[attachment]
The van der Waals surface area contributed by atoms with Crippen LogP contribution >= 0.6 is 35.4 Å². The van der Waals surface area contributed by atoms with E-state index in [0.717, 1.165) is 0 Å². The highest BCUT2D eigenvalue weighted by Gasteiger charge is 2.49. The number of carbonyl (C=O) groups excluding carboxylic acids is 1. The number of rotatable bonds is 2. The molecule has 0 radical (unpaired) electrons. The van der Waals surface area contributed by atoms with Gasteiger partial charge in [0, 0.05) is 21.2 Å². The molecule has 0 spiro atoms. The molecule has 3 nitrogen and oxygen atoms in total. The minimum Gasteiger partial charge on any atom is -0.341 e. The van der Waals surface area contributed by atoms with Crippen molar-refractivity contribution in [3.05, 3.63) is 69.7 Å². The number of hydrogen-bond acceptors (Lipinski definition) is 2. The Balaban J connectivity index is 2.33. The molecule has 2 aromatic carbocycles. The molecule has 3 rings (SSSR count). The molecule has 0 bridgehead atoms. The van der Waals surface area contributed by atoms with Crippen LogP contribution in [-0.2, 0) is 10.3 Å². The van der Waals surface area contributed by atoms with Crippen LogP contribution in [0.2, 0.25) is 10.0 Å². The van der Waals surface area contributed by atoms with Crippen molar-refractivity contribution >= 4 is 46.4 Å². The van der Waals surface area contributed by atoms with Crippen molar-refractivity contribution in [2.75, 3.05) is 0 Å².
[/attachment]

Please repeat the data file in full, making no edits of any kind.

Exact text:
The van der Waals surface area contributed by atoms with Crippen LogP contribution >= 0.6 is 35.4 Å². The van der Waals surface area contributed by atoms with E-state index in [0.717, 1.165) is 0 Å². The highest BCUT2D eigenvalue weighted by Gasteiger charge is 2.49. The number of carbonyl (C=O) groups excluding carboxylic acids is 1. The number of rotatable bonds is 2. The molecule has 0 radical (unpaired) electrons. The van der Waals surface area contributed by atoms with Gasteiger partial charge in [0, 0.05) is 21.2 Å². The molecule has 0 spiro atoms. The molecule has 3 nitrogen and oxygen atoms in total. The minimum Gasteiger partial charge on any atom is -0.341 e. The van der Waals surface area contributed by atoms with Crippen molar-refractivity contribution in [3.05, 3.63) is 69.7 Å². The number of hydrogen-bond acceptors (Lipinski definition) is 2. The Balaban J connectivity index is 2.33. The molecule has 2 aromatic carbocycles. The molecule has 3 rings (SSSR count). The molecule has 0 bridgehead atoms. The van der Waals surface area contributed by atoms with Crippen LogP contribution in [-0.2, 0) is 10.3 Å². The van der Waals surface area contributed by atoms with Crippen LogP contribution in [0.2, 0.25) is 10.0 Å². The van der Waals surface area contributed by atoms with Crippen molar-refractivity contribution >= 4 is 46.4 Å². The van der Waals surface area contributed by atoms with Crippen molar-refractivity contribution in [2.75, 3.05) is 0 Å².